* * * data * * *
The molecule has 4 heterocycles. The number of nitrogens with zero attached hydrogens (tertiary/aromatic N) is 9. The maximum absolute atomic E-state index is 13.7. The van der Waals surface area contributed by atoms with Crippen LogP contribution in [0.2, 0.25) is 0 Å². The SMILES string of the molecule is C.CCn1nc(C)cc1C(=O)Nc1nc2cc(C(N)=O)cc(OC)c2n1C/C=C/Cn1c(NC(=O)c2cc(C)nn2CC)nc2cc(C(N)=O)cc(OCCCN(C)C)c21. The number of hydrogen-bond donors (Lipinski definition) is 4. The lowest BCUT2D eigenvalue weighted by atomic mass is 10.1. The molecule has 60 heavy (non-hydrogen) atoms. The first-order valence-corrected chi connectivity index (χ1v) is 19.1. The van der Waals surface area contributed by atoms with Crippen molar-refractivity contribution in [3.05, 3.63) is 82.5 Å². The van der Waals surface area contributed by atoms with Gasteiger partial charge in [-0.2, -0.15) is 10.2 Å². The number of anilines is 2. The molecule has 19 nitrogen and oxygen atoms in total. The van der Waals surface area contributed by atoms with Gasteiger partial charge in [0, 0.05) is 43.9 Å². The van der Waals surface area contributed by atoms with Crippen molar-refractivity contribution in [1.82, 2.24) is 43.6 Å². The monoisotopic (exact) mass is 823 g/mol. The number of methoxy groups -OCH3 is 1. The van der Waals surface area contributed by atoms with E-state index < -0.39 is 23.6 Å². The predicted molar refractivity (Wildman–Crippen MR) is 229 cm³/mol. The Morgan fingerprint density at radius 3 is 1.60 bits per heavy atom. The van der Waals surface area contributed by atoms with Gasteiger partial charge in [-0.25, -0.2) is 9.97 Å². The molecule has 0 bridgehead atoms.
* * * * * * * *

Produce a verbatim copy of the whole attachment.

The molecule has 4 heterocycles. The number of nitrogens with zero attached hydrogens (tertiary/aromatic N) is 9. The maximum absolute atomic E-state index is 13.7. The van der Waals surface area contributed by atoms with Crippen LogP contribution in [0.2, 0.25) is 0 Å². The SMILES string of the molecule is C.CCn1nc(C)cc1C(=O)Nc1nc2cc(C(N)=O)cc(OC)c2n1C/C=C/Cn1c(NC(=O)c2cc(C)nn2CC)nc2cc(C(N)=O)cc(OCCCN(C)C)c21. The number of hydrogen-bond donors (Lipinski definition) is 4. The lowest BCUT2D eigenvalue weighted by atomic mass is 10.1. The molecule has 60 heavy (non-hydrogen) atoms. The first-order valence-corrected chi connectivity index (χ1v) is 19.1. The van der Waals surface area contributed by atoms with Crippen molar-refractivity contribution in [3.05, 3.63) is 82.5 Å². The van der Waals surface area contributed by atoms with Gasteiger partial charge in [-0.2, -0.15) is 10.2 Å². The number of anilines is 2. The molecule has 19 nitrogen and oxygen atoms in total. The van der Waals surface area contributed by atoms with Gasteiger partial charge in [0, 0.05) is 43.9 Å². The van der Waals surface area contributed by atoms with Crippen molar-refractivity contribution in [1.82, 2.24) is 43.6 Å². The monoisotopic (exact) mass is 823 g/mol. The number of methoxy groups -OCH3 is 1. The van der Waals surface area contributed by atoms with E-state index < -0.39 is 23.6 Å². The predicted molar refractivity (Wildman–Crippen MR) is 229 cm³/mol. The Morgan fingerprint density at radius 3 is 1.60 bits per heavy atom. The van der Waals surface area contributed by atoms with Gasteiger partial charge in [-0.25, -0.2) is 9.97 Å². The molecule has 0 bridgehead atoms.